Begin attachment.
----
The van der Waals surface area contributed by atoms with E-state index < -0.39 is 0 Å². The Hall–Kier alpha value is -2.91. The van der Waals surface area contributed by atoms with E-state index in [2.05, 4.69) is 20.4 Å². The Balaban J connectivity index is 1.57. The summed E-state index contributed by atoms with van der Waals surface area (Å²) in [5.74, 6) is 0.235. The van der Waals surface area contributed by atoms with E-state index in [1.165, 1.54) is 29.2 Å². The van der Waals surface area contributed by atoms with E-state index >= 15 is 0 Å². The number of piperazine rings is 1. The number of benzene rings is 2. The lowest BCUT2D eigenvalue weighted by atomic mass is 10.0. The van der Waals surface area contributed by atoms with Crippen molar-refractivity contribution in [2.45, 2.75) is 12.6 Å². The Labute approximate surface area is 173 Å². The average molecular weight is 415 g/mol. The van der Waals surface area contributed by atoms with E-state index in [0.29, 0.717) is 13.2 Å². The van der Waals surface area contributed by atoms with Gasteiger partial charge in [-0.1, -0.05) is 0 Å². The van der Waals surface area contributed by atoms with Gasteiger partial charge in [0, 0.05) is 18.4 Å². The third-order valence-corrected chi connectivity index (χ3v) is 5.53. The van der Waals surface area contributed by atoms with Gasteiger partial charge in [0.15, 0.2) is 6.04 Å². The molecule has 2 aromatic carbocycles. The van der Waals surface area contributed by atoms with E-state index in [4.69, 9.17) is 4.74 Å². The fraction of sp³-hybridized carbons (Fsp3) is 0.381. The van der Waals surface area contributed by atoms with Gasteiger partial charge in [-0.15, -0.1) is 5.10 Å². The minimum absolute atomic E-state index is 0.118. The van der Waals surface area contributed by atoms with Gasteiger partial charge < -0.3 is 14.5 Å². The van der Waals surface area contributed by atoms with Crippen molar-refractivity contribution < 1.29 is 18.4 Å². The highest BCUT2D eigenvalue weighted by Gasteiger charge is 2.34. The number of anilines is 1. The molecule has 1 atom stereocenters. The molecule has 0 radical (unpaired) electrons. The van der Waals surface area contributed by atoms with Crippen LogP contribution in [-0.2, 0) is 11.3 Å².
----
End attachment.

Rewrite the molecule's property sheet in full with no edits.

The van der Waals surface area contributed by atoms with E-state index < -0.39 is 0 Å². The Hall–Kier alpha value is -2.91. The van der Waals surface area contributed by atoms with E-state index in [2.05, 4.69) is 20.4 Å². The Balaban J connectivity index is 1.57. The summed E-state index contributed by atoms with van der Waals surface area (Å²) in [5.74, 6) is 0.235. The van der Waals surface area contributed by atoms with E-state index in [1.165, 1.54) is 29.2 Å². The van der Waals surface area contributed by atoms with E-state index >= 15 is 0 Å². The number of piperazine rings is 1. The number of benzene rings is 2. The lowest BCUT2D eigenvalue weighted by atomic mass is 10.0. The van der Waals surface area contributed by atoms with Crippen molar-refractivity contribution in [2.45, 2.75) is 12.6 Å². The Labute approximate surface area is 173 Å². The average molecular weight is 415 g/mol. The van der Waals surface area contributed by atoms with E-state index in [0.29, 0.717) is 13.2 Å². The van der Waals surface area contributed by atoms with Gasteiger partial charge in [-0.1, -0.05) is 0 Å². The van der Waals surface area contributed by atoms with Gasteiger partial charge in [0, 0.05) is 18.4 Å². The third-order valence-corrected chi connectivity index (χ3v) is 5.53. The van der Waals surface area contributed by atoms with Gasteiger partial charge in [0.15, 0.2) is 6.04 Å². The molecule has 2 aromatic carbocycles. The van der Waals surface area contributed by atoms with E-state index in [4.69, 9.17) is 4.74 Å². The fraction of sp³-hybridized carbons (Fsp3) is 0.381. The van der Waals surface area contributed by atoms with Gasteiger partial charge in [-0.15, -0.1) is 5.10 Å². The minimum absolute atomic E-state index is 0.118. The van der Waals surface area contributed by atoms with Gasteiger partial charge < -0.3 is 14.5 Å². The van der Waals surface area contributed by atoms with Crippen molar-refractivity contribution < 1.29 is 18.4 Å². The highest BCUT2D eigenvalue weighted by Gasteiger charge is 2.34. The number of anilines is 1. The molecule has 1 atom stereocenters. The molecule has 0 radical (unpaired) electrons. The van der Waals surface area contributed by atoms with Crippen LogP contribution in [-0.2, 0) is 11.3 Å².